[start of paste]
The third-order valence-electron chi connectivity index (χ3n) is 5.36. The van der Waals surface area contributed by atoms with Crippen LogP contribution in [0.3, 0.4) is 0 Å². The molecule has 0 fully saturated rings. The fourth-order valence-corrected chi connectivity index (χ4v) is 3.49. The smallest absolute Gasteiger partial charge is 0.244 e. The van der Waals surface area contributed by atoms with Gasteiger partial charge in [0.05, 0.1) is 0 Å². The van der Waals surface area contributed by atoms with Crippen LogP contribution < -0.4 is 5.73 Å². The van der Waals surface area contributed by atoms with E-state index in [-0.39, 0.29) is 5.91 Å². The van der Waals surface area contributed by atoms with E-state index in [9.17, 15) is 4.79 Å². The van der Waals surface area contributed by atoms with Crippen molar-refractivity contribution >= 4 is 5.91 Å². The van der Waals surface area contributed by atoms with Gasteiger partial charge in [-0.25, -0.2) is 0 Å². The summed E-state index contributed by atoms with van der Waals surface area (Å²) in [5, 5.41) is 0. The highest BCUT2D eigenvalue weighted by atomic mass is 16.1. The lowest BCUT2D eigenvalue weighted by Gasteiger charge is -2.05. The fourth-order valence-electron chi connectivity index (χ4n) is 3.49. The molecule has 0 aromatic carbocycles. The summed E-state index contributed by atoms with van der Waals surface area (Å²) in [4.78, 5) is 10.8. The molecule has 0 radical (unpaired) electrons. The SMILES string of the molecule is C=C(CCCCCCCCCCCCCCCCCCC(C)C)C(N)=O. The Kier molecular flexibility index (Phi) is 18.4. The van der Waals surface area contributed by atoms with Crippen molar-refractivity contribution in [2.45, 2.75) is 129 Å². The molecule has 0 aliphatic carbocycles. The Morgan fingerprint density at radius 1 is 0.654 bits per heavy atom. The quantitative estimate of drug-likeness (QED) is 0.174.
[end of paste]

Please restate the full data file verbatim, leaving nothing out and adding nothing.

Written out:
The third-order valence-electron chi connectivity index (χ3n) is 5.36. The van der Waals surface area contributed by atoms with Crippen LogP contribution in [0.3, 0.4) is 0 Å². The molecule has 0 fully saturated rings. The fourth-order valence-corrected chi connectivity index (χ4v) is 3.49. The smallest absolute Gasteiger partial charge is 0.244 e. The van der Waals surface area contributed by atoms with Gasteiger partial charge in [0.05, 0.1) is 0 Å². The van der Waals surface area contributed by atoms with Crippen LogP contribution < -0.4 is 5.73 Å². The van der Waals surface area contributed by atoms with E-state index in [-0.39, 0.29) is 5.91 Å². The van der Waals surface area contributed by atoms with E-state index in [9.17, 15) is 4.79 Å². The van der Waals surface area contributed by atoms with Crippen molar-refractivity contribution >= 4 is 5.91 Å². The van der Waals surface area contributed by atoms with Gasteiger partial charge in [-0.25, -0.2) is 0 Å². The summed E-state index contributed by atoms with van der Waals surface area (Å²) in [5, 5.41) is 0. The highest BCUT2D eigenvalue weighted by atomic mass is 16.1. The lowest BCUT2D eigenvalue weighted by Gasteiger charge is -2.05. The fourth-order valence-electron chi connectivity index (χ4n) is 3.49. The molecule has 0 aromatic carbocycles. The summed E-state index contributed by atoms with van der Waals surface area (Å²) in [4.78, 5) is 10.8. The molecule has 0 radical (unpaired) electrons. The SMILES string of the molecule is C=C(CCCCCCCCCCCCCCCCCCC(C)C)C(N)=O. The Kier molecular flexibility index (Phi) is 18.4. The van der Waals surface area contributed by atoms with Crippen molar-refractivity contribution in [2.45, 2.75) is 129 Å². The molecule has 0 aliphatic carbocycles. The Morgan fingerprint density at radius 1 is 0.654 bits per heavy atom. The quantitative estimate of drug-likeness (QED) is 0.174.